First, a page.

China’s deepening economic slowdown and a glut of supply have pushed the nation’s office vacancy rate to the highest since at least 2008.
The vacancy rate in 17 major cities climbed to 21.5 percent in the third quarter, a report by CBRE Group Inc said.
The “spike” in vacancies this year is the worst since the depths of the global financial crisis a decade ago, said Sam Xie (謝晨), the company’s head of research in China.
China’s office market is being buffeted by a confluence of forces, driving vacancy rates to the highest among global business centers.
Overseas companies are waiting for an end to hostilities in the US trade dispute before committing to new leases; skyscrapers built during the boom years are unleashing a wave of supply; and cost-conscious tenants are moving to cheaper buildings as the economy slows, CBRE said.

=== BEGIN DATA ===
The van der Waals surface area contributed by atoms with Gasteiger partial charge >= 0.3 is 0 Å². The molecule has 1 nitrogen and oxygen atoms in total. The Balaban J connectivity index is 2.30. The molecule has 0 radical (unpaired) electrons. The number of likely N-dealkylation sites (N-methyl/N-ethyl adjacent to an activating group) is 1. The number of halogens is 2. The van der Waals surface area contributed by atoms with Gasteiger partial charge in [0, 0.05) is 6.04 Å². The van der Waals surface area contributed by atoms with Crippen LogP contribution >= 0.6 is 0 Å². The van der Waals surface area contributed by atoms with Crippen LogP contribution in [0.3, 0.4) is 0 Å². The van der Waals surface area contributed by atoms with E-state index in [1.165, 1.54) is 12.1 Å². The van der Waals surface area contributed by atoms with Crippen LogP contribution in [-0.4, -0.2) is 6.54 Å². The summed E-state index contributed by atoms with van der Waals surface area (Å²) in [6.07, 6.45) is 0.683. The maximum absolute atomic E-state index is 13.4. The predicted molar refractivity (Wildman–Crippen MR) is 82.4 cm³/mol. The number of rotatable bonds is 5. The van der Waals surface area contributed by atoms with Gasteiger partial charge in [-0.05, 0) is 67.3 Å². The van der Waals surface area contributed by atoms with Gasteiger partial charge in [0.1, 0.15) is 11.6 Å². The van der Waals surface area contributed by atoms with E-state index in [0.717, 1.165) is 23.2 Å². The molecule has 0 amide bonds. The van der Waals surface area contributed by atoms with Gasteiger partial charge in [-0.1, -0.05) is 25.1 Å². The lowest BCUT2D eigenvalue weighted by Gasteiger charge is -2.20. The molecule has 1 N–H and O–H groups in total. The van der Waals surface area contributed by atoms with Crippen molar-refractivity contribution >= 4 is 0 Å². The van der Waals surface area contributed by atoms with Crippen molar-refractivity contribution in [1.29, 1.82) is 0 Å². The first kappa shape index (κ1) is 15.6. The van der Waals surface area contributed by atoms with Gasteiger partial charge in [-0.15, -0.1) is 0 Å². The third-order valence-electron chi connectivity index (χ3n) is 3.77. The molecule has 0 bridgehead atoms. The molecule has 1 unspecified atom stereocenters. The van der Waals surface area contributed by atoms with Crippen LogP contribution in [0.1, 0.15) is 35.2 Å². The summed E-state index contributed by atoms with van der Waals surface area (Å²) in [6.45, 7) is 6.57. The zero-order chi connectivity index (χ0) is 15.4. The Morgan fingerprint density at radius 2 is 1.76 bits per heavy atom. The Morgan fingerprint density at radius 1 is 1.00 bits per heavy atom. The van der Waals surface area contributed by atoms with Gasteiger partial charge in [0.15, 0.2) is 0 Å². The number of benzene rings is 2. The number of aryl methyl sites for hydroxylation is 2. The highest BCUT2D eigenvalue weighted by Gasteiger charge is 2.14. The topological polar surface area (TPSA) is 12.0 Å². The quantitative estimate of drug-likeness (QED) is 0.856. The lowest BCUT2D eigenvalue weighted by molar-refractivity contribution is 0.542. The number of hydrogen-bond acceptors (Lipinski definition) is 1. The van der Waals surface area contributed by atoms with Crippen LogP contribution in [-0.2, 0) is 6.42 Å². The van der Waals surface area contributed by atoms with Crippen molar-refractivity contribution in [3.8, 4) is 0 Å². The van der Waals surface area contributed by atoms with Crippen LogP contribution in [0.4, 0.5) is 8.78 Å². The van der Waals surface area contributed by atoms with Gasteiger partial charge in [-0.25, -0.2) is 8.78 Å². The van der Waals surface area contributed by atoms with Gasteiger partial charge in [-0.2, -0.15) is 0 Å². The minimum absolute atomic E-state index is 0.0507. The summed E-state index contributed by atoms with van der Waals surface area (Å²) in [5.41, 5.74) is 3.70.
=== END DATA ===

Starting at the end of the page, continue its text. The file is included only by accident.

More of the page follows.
In Lujiazui on the banks of Shanghai’s Pudong River — one of Asia’s most expensive business districts — vacancy rates reached 16 percent last quarter, up from about 3 percent three years earlier, it said.
Among the departures was Mitsubishi UFJ Financial Group Inc, which moved to the New Bund Time Square building in the emerging business zone of Qiantan, where rents are about 50 percent cheaper than Lujiazui.
In an effort to attract tenants, landlords are offering incentives, including longer rent-free periods. Even so, rents declined in 14 of the 17 cities last quarter, including the major hubs of Beijing and Shanghai, Xie said.
In Shenzhen, authorities have offered rent discounts of as much as 50 percent to attract tenants to Qianhai, an emerging business zone.
Nine years after it was established as a future financial services hub, two-thirds of office space in the area is empty, according to Colliers International Group Inc.
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